". . . and having done all . . . stand firm." Eph. 6:13


Unraveling the Dystopian Lie of the Abortion Cult’s Mythos

April 24, 2024

George Orwell’s “1984” is perhaps one of the most-referenced books of the modern age. Aldous Huxley’s “Brave New World” is considered a masterclass in social prescience. Monsignor Robert Hugh Benson’s “Lord of the World” has been hailed as prophetic by the late Pope Benedict XVI. Even C.S. Lewis’s “That Hideous Strength” is fast becoming a staple in the discourse of Christian conservatives.

What do all these works have in common? Yes, they were all penned by British authors within the first two-thirds of the 20th century. But as far as their content, these works share three key characteristics: each centers on the future, each is at least somewhat dystopian, and each predicts or prophesies the advent of evil.

While Orwell, Huxley, Benson, and Lewis all warned against futures that Christians would surely agree are evil — Orwell feared a totalitarian state obsessed with the suppression of free and rational thought, Huxley anticipated the weaponization of pleasure, Benson prophesied the secular attempt to annihilate Christian religion, and Lewis predicted the unholy marriage of occultic humanism with bureaucracy — those key characteristics upon which their stories were built may, in evil hands, be equally powerful but diabolically destructive. The cult of abortion has done its reading and, if it has learned nothing of the voracious appetite of Hell, it has at least learned how to spin a good yarn to further its purposes.

The predominant narrative woven by the abortion cult (I say “cult” in the same manner one might refer to the old pagan “cult of Athena” or “cult of Dionysius,” as the abortion cult has taken Moloch as its insatiable god; it is no mere blood-money industry but a ritualistic cult) employs the same three key characteristics which made “1984,” “Brave New World,” “Lord of the World,” and “That Hideous Strength” so effective in their aims. The abortion cult’s narrative is centered on the future, it is (implausibly) dystopian, and it predicts or prophesies what its acolytes must consider an evil.

Even after the U.S. Supreme Court handed down its disastrous Roe v. Wade ruling in 1973, there was, for a time, a general consensus that abortion should be, as President Bill Clinton would later put it, “safe, legal, and rare.” The ascendancy of the abortion cult saw even those standards diminished and discarded, until abortion became, for the cult’s multitudinous acolytes, a positive good — an end, not merely a means — a good in and of itself, not a flawed or dangerous means to a purportedly good end. One of the ways this illusion has been maintained for the uninitiate is through the claim that opponents of abortion (those who believe that slaughtering unborn children is an intolerable evil) simply hate women.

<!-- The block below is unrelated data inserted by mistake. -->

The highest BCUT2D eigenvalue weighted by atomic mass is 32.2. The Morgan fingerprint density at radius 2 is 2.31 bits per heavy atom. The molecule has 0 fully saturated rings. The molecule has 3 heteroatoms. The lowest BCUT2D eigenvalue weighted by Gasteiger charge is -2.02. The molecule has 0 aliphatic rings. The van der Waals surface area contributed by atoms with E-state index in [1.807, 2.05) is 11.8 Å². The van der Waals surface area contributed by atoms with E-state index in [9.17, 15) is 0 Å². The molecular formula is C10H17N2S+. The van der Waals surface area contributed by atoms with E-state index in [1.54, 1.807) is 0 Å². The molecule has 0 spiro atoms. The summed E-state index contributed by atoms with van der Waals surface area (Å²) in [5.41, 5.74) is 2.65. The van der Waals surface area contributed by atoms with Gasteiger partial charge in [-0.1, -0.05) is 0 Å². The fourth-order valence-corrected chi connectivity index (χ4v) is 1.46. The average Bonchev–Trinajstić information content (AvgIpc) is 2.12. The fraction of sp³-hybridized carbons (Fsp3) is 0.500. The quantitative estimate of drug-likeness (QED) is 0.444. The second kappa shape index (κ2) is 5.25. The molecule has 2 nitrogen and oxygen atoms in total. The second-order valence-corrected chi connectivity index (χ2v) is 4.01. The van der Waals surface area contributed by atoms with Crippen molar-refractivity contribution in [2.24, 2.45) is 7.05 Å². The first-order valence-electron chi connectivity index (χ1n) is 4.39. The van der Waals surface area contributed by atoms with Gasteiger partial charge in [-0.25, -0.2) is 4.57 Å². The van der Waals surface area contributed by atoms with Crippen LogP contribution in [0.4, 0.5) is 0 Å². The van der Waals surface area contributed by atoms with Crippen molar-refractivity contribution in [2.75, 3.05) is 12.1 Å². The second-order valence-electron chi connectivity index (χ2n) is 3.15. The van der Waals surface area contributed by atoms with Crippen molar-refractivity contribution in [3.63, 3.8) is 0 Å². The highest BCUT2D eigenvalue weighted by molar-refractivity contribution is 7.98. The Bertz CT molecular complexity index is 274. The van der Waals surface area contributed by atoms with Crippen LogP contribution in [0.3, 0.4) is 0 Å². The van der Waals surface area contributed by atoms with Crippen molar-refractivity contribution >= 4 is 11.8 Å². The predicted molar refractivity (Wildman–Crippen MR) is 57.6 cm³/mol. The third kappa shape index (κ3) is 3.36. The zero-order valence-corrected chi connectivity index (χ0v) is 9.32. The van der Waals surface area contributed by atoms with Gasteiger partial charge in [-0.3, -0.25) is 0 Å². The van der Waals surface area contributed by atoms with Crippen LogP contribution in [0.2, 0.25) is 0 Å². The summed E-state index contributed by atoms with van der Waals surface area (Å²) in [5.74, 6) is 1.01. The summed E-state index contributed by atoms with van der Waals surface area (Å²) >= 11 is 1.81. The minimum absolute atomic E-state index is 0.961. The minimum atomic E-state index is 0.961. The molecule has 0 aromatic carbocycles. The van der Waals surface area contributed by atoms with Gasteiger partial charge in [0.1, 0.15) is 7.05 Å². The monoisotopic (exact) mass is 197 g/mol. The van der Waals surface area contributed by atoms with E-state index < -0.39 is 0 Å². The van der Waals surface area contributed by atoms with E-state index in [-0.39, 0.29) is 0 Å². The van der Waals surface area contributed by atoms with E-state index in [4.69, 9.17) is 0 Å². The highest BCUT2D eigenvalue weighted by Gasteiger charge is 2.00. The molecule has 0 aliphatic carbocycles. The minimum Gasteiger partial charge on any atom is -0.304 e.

This is, pure and simple, fiction. Margaret Atwood’s 1985 novel “The Handmaid’s Tale” serves as a prime example of the abortion cult’s use for evil of the techniques pioneered by Orwell, Huxley, Benson, and Lewis for good; in fact, the distinctive red robes and white bonnets worn by the oppressed women of the novel have become a sort of uniform for the abortion cult’s activists, making frequent appearances at rallies, protests, bill signings, and even Supreme Court hearings. In “The Handmaid’s Tale,” for those unfamiliar, certain women are enslaved as “handmaidens” and are, on the basis of their reproductive fertility, forcibly used by political and military elites to reproduce children. Regardless of Atwood’s intention with the novel, its themes and even content have been used by the abortion cult to paint a dark and disturbing image of the future of women in America.